Bear markets are never easy to navigate, and the Nasdaq 100 technology index is on pace for the worst annual decline since the 2008 global financial crisis. But one hallmark of every market downturn is opportunity: High-quality stocks often overshoot to the downside amid broader declines which are driven largely by fear.

A panel of Motley Fool contributors have identified Advanced Micro Devices (AMD 1.14%), Datadog (DDOG -0.45%), and Shopify (SHOP 1.25%) as three opportunities investors should consider buying on the dip, as each stock is trading at a steep discount to its all-time high. Let's explore the details.

A best-in-class semiconductor stock trading at a 65% discount

Anthony Di Pizio (Advanced Micro Devices): Semiconductors are the advanced computer chips essential to our most prized electronics, and the cloud computing technology that hosts our online experiences. Advanced Micro Devices is a world-class semiconductor producer, and it's one of the most diverse in the entire industry.

The company makes hardware for both the Sony PlayStation 5 and the Microsoft Xbox gaming consoles, and its chips are responsible for powering the infotainment systems in Tesla's electric vehicles. But that's not all: It also works with all the top providers of cloud services, from Amazon Web Services to Microsoft Azure to Alphabet's Google Cloud.

Now, AMD is set to take a leadership position in high-performance computing thanks to its $49 billion acquisition of Xilinx earlier this year. Xilinx is a pioneer in adaptive computing, which could be the future for advanced technologies like artificial intelligence (AI). Mainstream semiconductors are often in a solid state, meaning they need to be swapped out for new ones when it's time to upgrade. But adaptive chips can adjust to the user's needs in real time and can be reconfigured even after the manufacturing process -- shortening the upgrade cycle.

AMD just reported disappointing preliminary results for the third quarter of 2022, booking $5.6 billion in revenue, for growth of just 29% year over year. However, the data center segment continued to shine with $1.6 billion in revenue and a growth rate of 45%. The company's greatest opportunities over the long run could be in the data center, especially when it comes to applying adaptive technologies, so it's promising to see the segment remaining strong.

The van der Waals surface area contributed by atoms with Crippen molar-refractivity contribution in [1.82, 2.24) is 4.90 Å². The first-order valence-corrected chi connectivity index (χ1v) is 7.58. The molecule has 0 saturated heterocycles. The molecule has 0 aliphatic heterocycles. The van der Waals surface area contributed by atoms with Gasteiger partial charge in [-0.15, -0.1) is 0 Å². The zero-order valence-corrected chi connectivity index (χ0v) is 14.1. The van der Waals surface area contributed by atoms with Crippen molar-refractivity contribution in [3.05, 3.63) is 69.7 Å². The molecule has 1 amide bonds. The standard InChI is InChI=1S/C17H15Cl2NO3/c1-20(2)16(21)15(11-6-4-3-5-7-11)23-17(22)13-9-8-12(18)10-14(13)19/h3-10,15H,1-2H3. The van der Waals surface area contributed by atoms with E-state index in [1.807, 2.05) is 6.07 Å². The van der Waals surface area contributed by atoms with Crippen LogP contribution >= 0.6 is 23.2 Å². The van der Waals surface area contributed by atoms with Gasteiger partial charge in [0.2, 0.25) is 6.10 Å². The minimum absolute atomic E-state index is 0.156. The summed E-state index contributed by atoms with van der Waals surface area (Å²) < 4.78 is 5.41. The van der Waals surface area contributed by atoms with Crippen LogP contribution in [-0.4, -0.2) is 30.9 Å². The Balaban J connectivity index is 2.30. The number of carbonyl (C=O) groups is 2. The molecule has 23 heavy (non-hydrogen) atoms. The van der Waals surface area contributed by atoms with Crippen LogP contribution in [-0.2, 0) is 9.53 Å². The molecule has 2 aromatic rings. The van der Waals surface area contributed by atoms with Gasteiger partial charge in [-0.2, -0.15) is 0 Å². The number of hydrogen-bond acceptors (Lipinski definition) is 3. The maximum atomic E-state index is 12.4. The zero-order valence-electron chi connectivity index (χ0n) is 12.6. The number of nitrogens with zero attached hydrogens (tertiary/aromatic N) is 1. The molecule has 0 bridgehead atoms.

Plus, according to analysts' expectations, the company remains on track to grow total sales by 45% for the whole of 2022, to $23.8 billion. With AMD stock down 65% from its all-time high, this could be a prime opportunity to take a position.

An appealing balance between growth and profitability, now at a 58% discount

Jamie Louko (Datadog): Technology and software companies have fallen out of favor with investors lately, but that doesn't mean there aren't high-quality businesses in the space. While many investors have fled from the tech sector, companies like Datadog have continued to post stellar adoption rates and profits.

Datadog operates application observability and performance monitoring software, which helps customers ensure that their digital applications and tech infrastructure are running smoothly and effectively. This is a must-have service for customers, so it makes sense that demand has remained relatively stable this year, despite the concerning economic backdrop. According to Gartner, Datadog is a leader in the space; this helped the company achieve 74% year-over-year top-line growth in Q2, reaching $406 million in revenue.

Importantly, Datadog has profit and cash flow coming in, signaling that it isn't sacrificing profits to achieve artificially higher growth rates. Over the trailing 12 months, Datadog generated almost $354 million in free cash flow -- for a 26% margin -- while keeping net income at $6.5 million.